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2019/20 Undergraduate Module Catalogue

EAST1065 China in East Asian History

20 creditsClass Size: 70

Module manager: David Pattinson
Email: David Pattinson

Taught: Semesters 1 & 2 View Timetable

Year running 2019/20

Module replaces

EAST1051, EAST1052, EAST1053

This module is approved as a discovery module

Module summary

This module introduces the history of China, Japan, and Korea, with some reference to other parts of East Asia, from early times up until the nineteenth century. The focus is on China both as the dominant political power in the region across the centuries, and also as a major source of political, philosophical/religious/ethical and cultural ideas. However, the module will also look at aspects of the indigenous political, religious, social and cultural forms of Japan, Korea and some other parts of East Asia, and consider how these states absorbed and adapted Chinese culture to their own needs, or indeed rejected aspects of it. Some consideration will also be given to how non-Chinese cultures influenced China. This module assumes no previous knowledge of East Asian history, and is taught in English.

Objectives

The objectives of this module are:
- To introduce students to the pre-modern history and cultures of East Asia generally;
- To explore the emergence of China as the major regional political and economic power, and its relations with neighbouring countries;
- To understand the major political, philosophical/religious, and cultural traditions in China;
- To examine how these Chinese traditions influenced neighbouring states, especially Japan and Korea, and how these states adapted Chinese ideas to their own traditions, or developed in their own way;
- To make students aware of the range of primary documents and other visual material that inform our understanding of the pre-modern history and culture of East Asia, and to begin to learn how to analyse them.

Learning outcomes
By the end of this module, students should:
1. be able to demonstrate knowledge of the major features of China’s history and culture in pre-modern times;
2. be able to demonstrate knowledge of features of the history and culture of China’s neighbours in East Asia, principally though not exclusively Japan and Korea;
3. be able to make informed comparisons between the political institutions, societies, religions and cultures of East Asian states in history, demonstrating awareness of indigenous cultural forms and cross-cultural influences;
4. have acquired a familiarity with some types of primary sources used in studying these histories, and be aware of the potential for, and problems in, using these sources in scholarship;
5. have developed foundational skills in critically assessing modern scholarship on East Asian history;
6. have begun to develop essential skills in researching and writing clearly on questions in history.


Syllabus

A typical outline may include: the early formation of states in China and the emergence of Chinese written culture – the emergence of Chinese traditions of governance, law, philosophy and religion, including Confucianism, Legalism and Daoism – aristocratic society, political turbulence, and the coming of Buddhism to China – the early histories of Japan and Korea and their indigenous traditions – the flowering of Chinese culture during the Tang and Song dynasties – the patterns of cultural and ideological borrowing from China by Korea, Japan and other neighbours, and how these were adapted for local conditions – political and cultural relations with other non-Chinese polities and cultures in East Asia – trade and economics across East Asia and beyond – the Ming and Qing dynasties in China, and political and cultural developments in Japan and Korea during the same period.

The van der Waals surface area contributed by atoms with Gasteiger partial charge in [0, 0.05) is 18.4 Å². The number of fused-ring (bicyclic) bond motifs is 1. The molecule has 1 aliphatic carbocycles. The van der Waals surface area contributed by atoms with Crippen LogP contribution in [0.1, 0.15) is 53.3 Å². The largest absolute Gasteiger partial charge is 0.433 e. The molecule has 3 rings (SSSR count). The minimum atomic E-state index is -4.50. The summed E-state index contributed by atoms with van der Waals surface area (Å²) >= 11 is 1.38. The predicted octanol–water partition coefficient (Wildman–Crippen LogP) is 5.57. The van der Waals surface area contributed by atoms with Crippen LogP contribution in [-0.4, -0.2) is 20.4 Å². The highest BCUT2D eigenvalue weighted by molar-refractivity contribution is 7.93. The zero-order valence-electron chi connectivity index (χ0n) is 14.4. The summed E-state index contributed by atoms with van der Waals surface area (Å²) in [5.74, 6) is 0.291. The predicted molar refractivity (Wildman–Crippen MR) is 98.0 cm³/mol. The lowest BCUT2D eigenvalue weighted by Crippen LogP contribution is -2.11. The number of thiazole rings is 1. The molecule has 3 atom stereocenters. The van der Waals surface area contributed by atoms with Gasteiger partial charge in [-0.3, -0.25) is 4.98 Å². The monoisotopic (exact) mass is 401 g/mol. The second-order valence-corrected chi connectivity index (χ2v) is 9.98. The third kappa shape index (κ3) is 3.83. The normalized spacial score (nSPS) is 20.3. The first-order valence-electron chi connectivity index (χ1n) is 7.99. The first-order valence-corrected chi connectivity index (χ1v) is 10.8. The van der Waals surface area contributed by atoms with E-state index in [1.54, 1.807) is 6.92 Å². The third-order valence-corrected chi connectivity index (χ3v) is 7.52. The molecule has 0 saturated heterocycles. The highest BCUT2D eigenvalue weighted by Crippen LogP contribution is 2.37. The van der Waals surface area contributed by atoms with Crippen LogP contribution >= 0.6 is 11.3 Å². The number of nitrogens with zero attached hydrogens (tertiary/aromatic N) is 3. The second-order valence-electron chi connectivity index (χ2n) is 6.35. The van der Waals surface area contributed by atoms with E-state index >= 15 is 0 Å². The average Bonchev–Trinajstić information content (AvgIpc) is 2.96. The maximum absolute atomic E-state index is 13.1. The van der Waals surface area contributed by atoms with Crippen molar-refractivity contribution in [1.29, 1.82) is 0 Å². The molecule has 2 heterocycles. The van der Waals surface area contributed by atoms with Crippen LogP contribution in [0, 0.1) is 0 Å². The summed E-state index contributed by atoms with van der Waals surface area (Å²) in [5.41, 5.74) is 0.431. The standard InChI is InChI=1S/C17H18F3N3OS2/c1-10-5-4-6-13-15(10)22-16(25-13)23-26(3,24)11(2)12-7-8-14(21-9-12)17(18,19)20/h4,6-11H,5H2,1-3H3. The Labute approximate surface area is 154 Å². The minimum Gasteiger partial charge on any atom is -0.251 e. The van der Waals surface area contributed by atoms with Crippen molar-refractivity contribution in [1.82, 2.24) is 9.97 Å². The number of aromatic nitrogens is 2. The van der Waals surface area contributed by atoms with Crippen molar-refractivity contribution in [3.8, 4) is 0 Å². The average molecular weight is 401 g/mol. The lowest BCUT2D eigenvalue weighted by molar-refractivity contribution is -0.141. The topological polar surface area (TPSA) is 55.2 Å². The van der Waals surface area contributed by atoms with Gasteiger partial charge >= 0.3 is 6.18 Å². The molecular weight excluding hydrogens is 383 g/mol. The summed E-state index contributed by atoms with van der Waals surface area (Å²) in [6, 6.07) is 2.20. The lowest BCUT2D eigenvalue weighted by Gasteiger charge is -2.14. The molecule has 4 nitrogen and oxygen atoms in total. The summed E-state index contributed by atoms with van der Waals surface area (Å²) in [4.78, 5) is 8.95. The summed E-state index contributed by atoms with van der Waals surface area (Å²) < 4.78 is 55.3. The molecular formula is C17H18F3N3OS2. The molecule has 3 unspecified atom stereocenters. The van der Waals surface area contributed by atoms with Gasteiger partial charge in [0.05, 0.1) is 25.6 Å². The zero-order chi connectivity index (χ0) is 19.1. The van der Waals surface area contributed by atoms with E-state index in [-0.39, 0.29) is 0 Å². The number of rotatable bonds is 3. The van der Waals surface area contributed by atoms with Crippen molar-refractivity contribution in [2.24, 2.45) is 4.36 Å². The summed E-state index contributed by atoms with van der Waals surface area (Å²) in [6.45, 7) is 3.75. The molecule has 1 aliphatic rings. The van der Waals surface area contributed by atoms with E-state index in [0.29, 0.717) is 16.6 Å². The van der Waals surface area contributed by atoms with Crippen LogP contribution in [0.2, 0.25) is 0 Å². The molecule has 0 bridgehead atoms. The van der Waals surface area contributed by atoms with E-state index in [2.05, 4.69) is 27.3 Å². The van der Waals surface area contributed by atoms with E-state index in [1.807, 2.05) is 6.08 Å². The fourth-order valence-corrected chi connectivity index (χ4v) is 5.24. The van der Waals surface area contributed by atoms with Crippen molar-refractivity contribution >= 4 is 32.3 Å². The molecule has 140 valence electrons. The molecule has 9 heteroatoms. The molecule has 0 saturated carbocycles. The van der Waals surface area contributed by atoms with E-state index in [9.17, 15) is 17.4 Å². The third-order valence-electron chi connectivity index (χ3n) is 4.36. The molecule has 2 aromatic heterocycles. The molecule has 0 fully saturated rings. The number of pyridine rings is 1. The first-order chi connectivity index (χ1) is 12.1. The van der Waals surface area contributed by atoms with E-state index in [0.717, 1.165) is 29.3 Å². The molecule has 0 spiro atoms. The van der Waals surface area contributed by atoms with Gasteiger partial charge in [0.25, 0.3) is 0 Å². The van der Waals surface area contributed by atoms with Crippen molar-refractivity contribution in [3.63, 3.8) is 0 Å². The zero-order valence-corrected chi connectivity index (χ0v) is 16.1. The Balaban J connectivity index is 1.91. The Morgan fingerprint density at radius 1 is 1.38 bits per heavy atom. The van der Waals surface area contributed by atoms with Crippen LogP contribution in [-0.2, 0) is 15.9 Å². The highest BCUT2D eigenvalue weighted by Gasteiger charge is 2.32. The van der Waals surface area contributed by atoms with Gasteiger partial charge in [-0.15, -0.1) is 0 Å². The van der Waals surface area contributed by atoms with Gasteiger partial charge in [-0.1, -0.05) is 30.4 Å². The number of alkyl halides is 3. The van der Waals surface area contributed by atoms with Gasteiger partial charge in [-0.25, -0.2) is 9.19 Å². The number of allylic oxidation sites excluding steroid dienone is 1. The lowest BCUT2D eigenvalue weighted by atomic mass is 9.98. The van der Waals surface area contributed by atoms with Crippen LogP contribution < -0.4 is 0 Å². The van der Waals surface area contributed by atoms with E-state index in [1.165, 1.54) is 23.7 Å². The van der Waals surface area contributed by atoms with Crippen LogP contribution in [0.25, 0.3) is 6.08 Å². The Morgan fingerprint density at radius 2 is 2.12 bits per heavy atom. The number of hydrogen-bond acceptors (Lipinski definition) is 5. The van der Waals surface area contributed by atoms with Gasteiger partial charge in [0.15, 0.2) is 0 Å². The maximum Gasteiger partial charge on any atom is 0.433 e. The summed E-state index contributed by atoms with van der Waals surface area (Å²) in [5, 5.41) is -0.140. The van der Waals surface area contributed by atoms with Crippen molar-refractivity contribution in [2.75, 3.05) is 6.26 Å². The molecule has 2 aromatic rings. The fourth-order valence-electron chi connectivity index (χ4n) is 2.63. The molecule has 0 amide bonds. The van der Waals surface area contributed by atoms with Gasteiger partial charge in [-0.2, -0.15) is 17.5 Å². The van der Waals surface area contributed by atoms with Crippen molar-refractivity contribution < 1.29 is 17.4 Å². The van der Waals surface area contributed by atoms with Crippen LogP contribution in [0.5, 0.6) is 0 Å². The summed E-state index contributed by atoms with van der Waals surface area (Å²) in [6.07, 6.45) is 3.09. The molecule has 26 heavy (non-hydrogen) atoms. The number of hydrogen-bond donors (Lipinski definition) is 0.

Teaching methods

Delivery typeNumberLength hoursStudent hours
Lecture211.0021.00
Seminar81.008.00
Private study hours171.00
Total Contact hours29.00
Total hours (100hr per 10 credits)200.00

Private study

Students should expect to spend 2-3 hours preparing for each of the seminars through reading or other set activities, and do some of the suggested readings for each of the lectures. Time will also be spent on the literature review, and preparing material ready to answer the questions on the final exam.

Opportunities for Formative Feedback

In Semester 1 the students will be given the opportunity to write a book or article review as an introduction to reading and responding to an academic study of a topic related to this module. This will serve as preparation for the assessed literature review which will require discussion of at least two different sources about the same topic. Other formative feedback will be through class exercises, some of which may require the submission of short written group responses to topics under discussion.

Methods of assessment


Coursework
Assessment typeNotes% of formal assessment
Literature Review1,500 words40.00
Total percentage (Assessment Coursework)40.00

Normally resits will be assessed by the same methodology as the first attempt, unless otherwise stated


Exams
Exam typeExam duration% of formal assessment
Exam with advance information on questions2 hr 00 mins60.00
Total percentage (Assessment Exams)60.00

Normally resits will be assessed by the same methodology as the first attempt, unless otherwise stated

Reading list

There is no reading list for this module

Last updated: 30/04/2019

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